Wooly mammoth.
    16 ft tall. Largest ever found.
    34,000 years old.
    From a coal mine in China.
    Note that the tusks on the skeleton are replicas. The actual fossil tusks are too heavy to mount and are displayed on the floor beside the mammoth.
    Fernbank Museum of Natural History, Atlanta, GA.

    Mastodont with calf - Diorama
    Lived in the northeastern US about 12,000 years ago
    New York State Museum, Albany, NY

    Click here to view picture of mastodon, Mammut americanum.

    Click here to see mastodon in its habitat in the Midwest U.S. 16,000 years ago. Both pictures are from a mural by R. G. Larson in the Illinois State Museum.

    Wooly rhino. Remains have been found in ice and oil-saturated soil, which preserved the hair of these Ice Age Mammals. Fernbank Museum of Natural History

    Wooly rhinos in matrix as found.
    Fernbank Museum of Natural History, Atlanta, GA

    Cast of Platybelodon,
    commonly known as "Shovel Tusker".
    Height at shoulder =2.8 m.
    Early middle Miocene (15 million years old).
    From northwestern China. Inhabited swampy areas. Browsing herbivore.
    Fernbank Museum of Natural History Atlanta, GA.


    Huge flightless birds in the Eocene filled the role of terrestrial predators left vacant by the disappearance of the dinosaurs (Diatryma).

    Diatryma, The Eocene's Big Bird
    Smithsonian Institution,
    Museum of Natural History,
    Washington, D.C.

    The Eocene Green River Formation

    Neogene = Miocene, Pliocene

    Neogene = "Age of frogs, rats, mice, snakes, and songbirds"

    Tremendous adaptive radiations in these groups.

    Decline of odd-toed ungulates (horses, tapirs, rhinos)

    Expansion of even-toed ungulates (cloven hoof) (deer, cows, sheep, goats, pigs, bison, camels, etc.)

    Diversification of herbivores led to rise in new carnivores.



    Lemur. Wild Animal Safari, Pine Mountain, GA

    Olive baboon, Wild Animal Safari, Pine Mountain, GA.

    Male gorilla skull. Gorilla gorilla.

    Chimpanzee skull (Pan troglodytes) vs. human skull.

    Chimpanzee skull vs. human skull - bottom view showing teeth.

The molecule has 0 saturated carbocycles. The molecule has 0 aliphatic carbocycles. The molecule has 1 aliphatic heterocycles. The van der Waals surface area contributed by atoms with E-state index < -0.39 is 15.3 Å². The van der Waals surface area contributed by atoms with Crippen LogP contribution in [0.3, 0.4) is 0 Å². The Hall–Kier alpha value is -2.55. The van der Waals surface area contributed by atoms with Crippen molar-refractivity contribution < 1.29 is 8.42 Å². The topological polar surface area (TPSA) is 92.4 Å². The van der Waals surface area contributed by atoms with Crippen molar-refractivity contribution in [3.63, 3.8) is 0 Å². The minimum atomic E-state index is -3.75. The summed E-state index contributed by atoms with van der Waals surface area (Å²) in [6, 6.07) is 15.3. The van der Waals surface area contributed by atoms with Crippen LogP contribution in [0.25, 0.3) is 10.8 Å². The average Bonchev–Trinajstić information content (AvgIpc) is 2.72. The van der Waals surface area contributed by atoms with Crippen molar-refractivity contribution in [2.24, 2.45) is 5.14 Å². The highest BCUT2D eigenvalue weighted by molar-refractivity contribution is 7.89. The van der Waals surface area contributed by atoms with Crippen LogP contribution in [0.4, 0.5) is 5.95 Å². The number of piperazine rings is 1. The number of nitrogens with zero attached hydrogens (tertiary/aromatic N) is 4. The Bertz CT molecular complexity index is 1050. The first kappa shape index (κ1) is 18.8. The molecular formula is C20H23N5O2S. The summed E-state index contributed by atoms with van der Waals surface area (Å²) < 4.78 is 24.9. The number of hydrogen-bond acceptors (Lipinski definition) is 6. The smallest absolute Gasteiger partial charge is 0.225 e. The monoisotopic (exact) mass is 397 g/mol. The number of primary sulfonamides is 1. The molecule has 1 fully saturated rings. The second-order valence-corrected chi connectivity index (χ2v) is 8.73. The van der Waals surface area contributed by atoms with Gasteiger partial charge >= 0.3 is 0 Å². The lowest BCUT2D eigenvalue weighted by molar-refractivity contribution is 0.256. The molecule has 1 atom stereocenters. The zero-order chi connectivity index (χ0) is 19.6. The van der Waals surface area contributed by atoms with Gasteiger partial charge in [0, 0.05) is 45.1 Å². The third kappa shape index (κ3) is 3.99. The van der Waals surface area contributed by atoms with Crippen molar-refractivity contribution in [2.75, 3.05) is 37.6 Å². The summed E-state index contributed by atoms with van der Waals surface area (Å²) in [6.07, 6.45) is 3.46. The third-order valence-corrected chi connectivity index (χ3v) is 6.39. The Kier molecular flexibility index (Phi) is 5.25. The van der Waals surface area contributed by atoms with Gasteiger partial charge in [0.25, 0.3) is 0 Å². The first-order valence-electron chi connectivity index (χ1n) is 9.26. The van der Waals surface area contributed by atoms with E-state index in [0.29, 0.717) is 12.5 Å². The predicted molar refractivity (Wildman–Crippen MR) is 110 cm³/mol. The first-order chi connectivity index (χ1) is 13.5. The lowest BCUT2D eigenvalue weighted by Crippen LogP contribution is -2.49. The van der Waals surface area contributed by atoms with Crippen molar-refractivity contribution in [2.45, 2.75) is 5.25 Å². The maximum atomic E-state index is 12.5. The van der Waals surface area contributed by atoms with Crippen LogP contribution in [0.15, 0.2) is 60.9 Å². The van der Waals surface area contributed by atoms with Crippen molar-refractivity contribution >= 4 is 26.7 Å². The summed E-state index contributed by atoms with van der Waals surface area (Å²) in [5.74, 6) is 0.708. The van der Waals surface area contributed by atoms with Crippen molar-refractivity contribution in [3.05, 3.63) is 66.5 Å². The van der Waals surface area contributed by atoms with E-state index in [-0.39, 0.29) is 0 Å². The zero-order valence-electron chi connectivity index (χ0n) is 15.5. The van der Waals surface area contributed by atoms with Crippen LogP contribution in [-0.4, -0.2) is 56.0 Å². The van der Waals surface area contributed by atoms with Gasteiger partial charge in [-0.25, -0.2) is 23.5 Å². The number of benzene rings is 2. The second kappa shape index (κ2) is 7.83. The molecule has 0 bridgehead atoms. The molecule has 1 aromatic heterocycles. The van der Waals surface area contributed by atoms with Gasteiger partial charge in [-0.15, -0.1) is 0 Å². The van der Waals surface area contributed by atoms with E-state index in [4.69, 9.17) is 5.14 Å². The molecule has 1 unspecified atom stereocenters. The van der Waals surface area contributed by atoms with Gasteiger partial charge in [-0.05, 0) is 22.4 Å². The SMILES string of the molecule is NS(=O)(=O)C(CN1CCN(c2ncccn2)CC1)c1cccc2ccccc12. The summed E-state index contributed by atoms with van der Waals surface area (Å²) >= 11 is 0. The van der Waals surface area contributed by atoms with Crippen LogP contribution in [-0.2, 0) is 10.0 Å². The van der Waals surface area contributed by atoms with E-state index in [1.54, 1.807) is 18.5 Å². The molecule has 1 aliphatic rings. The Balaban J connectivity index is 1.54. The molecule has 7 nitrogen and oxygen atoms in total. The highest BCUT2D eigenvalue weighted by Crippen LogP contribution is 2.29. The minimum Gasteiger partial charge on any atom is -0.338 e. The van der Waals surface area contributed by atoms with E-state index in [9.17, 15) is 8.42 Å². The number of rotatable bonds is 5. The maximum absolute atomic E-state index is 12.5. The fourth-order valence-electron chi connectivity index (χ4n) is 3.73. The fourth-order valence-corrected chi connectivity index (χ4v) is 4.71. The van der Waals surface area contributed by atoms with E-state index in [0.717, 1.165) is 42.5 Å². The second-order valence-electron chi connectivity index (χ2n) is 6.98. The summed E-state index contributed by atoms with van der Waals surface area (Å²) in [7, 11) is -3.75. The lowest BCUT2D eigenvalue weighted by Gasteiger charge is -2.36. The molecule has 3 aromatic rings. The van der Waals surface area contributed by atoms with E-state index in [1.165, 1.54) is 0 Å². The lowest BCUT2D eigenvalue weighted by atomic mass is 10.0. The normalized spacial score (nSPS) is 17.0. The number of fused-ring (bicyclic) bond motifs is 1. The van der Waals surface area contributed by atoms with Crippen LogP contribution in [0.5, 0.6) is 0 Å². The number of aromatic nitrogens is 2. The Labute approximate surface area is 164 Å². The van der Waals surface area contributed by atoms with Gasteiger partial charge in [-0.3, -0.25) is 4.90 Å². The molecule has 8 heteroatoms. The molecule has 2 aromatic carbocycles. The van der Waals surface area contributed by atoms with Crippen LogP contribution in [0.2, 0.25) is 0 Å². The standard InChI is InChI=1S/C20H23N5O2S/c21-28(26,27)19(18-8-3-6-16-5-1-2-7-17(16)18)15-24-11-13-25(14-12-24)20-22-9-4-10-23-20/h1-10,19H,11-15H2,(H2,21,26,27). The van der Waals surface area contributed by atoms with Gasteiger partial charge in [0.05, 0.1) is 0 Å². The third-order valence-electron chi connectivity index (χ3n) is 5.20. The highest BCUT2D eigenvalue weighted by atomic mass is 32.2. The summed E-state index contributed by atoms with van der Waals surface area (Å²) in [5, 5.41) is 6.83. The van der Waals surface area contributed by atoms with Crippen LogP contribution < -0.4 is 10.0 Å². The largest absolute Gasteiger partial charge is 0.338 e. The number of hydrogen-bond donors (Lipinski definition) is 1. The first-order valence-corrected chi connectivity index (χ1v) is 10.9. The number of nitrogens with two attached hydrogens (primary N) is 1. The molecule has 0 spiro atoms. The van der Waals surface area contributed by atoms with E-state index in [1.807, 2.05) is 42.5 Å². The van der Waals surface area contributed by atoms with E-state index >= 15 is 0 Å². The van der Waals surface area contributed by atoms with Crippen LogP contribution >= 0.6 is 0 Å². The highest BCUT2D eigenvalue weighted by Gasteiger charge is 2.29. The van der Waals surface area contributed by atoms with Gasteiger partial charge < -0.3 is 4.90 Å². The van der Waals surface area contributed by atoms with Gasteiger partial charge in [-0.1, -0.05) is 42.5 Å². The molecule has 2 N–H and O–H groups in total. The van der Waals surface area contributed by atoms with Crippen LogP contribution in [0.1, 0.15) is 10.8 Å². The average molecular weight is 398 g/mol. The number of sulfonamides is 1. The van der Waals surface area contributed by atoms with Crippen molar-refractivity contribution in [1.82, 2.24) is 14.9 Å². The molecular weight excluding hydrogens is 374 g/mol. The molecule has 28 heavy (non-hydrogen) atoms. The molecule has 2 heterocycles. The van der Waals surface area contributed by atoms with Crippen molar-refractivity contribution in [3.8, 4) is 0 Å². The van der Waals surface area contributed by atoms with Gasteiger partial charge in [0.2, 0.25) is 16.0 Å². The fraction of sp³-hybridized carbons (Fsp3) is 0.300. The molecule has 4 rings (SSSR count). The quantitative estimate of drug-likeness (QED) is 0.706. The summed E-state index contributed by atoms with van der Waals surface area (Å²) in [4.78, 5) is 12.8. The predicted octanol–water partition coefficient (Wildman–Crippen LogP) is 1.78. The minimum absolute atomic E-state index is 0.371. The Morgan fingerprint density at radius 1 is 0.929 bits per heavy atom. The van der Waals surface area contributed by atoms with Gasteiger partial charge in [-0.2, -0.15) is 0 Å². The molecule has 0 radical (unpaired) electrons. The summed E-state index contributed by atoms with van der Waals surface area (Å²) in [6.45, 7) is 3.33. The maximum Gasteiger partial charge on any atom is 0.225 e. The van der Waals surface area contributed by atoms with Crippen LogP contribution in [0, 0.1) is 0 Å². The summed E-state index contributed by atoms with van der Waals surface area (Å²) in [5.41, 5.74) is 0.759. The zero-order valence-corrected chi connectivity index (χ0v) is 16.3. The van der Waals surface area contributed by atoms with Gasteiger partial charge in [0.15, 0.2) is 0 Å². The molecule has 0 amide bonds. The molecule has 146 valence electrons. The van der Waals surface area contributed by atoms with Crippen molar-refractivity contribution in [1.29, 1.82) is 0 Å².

Note both skulls have 16 teeth in the upper jaw. Also note position of foramen magnum (skull opening at spine).

    Human evolution (Family Hominidae)

    Genus Homo was alive in Africa 1.6 million years ago.

    Homo erectus was a tool maker.

    Homo erectus skull. Peking man, also known as Pithecanthropus pekinenses (Sinathropus). Reconstructed from the remains of several individuals found in caves in Zhoukoudian, China.

    Left = Homo erectus skull,
    Right = Australopithecus afarensis "Lucy" skull.

    Australopithecus boisei. Nutcracker man, the most famous fossil from Olduvai Gorge, Tanzania (Central Africa). Discovered by Mary Leakey in 1959 and originally classified as Zinjanthropus boisei. Later re-classified as A. boisei

    Australopithecus africanus. Discovered by Robert Broom in Sterkfontein, Transvaal, South Africa in 1947.

    Australopithecus afarensis (Lucy).

    Left = Homo neanderthalensis, Right = Homo erectus.

    Left = Homo neanderthalensis, Right = Homo sapiens (human). Note the larger skull size of the neanderthal.

    Skulls, from left to right: Homo sapiens (human), Homo neanderthalensis (Neanderthal man), and Australopithecus afarensis (Lucy).

    Skulls, from left to right: Homo sapiens (human), Homo neanderthalensis (Neanderthal man), and Homo erectus

    Smithsonian Institution, Museum of Natural History, Washington, DC
    Smithsonian Institution,
    Museum of Natural History,
    Washington, DC

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    This page copyright Pamela J. W. Gore
    Georgia Perimeter College, Clarkston, GA

    Page created on November 14, 1995
    Modified November 25, 1996
    Modified November 12, 1997
    Modified May 12, 1999
    Updated October 19, 1999
    Modified Image added March 21, 2003
    Images added March 3, 2006
    Links updated August 15, 2009